Paleonet: A reply to an Open Letter in Support of Digital Data Archiving

jonathan antcliffe jonathanantcliffe at
Mon Mar 28 10:59:35 GMT 2011

Dear all

I very
much endorse the ethic behind this campaign. I think that there are many issues
that must be carefully addressed if this campaign is to achieve the good it is
setting out to do. I feel very strongly that we should not rush into this as a
community, as tempting as the lure of data always is, but take time to reflect
on the wider implications that this proposal would have to our science. 


the release of raw data during publication is always a risk to the scientist
who publishes. It is a risk because that data has potentially taken a lot of time
and money to produce, and it is almost certain that the authors do not intend
to use it solely in this one publication. Thus releasing data always
jeopardises future research plans as others now have access to the data. If
data was made more usable than is already the case then this risk would
increase. I fear that this would utterly alter the desire of scientists to
produce interim reports or multiple papers (lowering citations for everyone
making it harder for us all to compete for funding), not publishing until much
more complete statements are ready. This could actually slow the rate of
publication and the ready availability of data. I think it is a real concern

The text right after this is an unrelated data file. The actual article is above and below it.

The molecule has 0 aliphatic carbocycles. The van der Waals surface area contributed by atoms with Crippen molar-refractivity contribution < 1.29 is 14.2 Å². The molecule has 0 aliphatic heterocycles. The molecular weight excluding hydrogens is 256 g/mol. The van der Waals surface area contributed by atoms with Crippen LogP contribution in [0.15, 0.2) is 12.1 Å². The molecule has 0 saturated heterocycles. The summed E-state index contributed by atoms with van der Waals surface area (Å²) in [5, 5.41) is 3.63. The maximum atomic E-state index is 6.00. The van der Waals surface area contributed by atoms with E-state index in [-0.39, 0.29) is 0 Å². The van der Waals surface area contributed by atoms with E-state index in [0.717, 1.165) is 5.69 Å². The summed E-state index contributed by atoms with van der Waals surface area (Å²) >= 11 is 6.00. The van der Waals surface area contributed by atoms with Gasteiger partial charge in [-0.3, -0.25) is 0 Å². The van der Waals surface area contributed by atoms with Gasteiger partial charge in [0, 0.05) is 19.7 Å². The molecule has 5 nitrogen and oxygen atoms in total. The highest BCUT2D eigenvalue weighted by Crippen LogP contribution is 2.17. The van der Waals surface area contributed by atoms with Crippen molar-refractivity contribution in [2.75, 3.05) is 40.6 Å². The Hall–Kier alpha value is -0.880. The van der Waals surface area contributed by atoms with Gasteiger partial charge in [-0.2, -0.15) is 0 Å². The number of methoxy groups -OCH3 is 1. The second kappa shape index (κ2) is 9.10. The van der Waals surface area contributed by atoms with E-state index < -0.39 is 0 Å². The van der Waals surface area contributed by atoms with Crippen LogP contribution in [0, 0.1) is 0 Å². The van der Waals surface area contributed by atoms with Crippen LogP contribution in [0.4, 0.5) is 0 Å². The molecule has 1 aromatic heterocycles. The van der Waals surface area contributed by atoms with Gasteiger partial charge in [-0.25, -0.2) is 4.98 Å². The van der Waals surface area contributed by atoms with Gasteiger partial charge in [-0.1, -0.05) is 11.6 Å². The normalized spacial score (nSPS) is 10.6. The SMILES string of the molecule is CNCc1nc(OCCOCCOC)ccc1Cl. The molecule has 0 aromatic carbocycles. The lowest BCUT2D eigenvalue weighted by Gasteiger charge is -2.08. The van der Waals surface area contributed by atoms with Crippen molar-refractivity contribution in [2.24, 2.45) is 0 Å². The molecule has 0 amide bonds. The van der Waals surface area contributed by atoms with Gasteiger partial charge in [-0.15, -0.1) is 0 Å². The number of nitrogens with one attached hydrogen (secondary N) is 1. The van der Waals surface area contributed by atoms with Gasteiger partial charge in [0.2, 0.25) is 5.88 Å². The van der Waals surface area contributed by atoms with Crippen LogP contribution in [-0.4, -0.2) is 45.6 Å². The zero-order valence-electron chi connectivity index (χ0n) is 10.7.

that this will empower the richer and more established institutions at the
expense of those with less access to funding. To those with more funding the
loss of data to a competitor half way through a project is less of a worry than
to those with less funding. It similarly could empower those in established
positions at the expense of those beginning their careers, particularly new research


most of the data is already available and published. It is just not published
in the way that some argue is most convenient to them. Data acquisition is a
hugely time consuming process and I see no compelling argument why those who
spend their time generating detailed data by analysing material all over the
world should alter how they present data so that those doing meta-analyses who
have not produced any original data themselves can produces papers far more
rapidly and thereby outcompete their peers for jobs. This motion as it
currently stands could mandate an institutional bias in favour of the re-analyser
over the data generator. 


the repeated generation of data is hugely positive and essential to the
scientific process, it is not a waste of government research funds. The open
letter makes much of the need for reanalysis with which I agree wholeheartedly.
However regeneration of data is even more important. There is no point
reanalysing bad data, and we don’t know if it is bad unless it can be
regenerated. Thus reanalysis should proceed from, not preclude, regenerating


there is a serious issue regarding the compulsion and how it relates to data
archiving space. Ultimately there is a finite amount of digital archiving space
available due to cost. Phylogenetic data tables are small, photographs not as small,
CAT scan data bigger, Synchotron data enormous. It cannot be the position of a
journal that you must archive images online (and will not be allowed to publish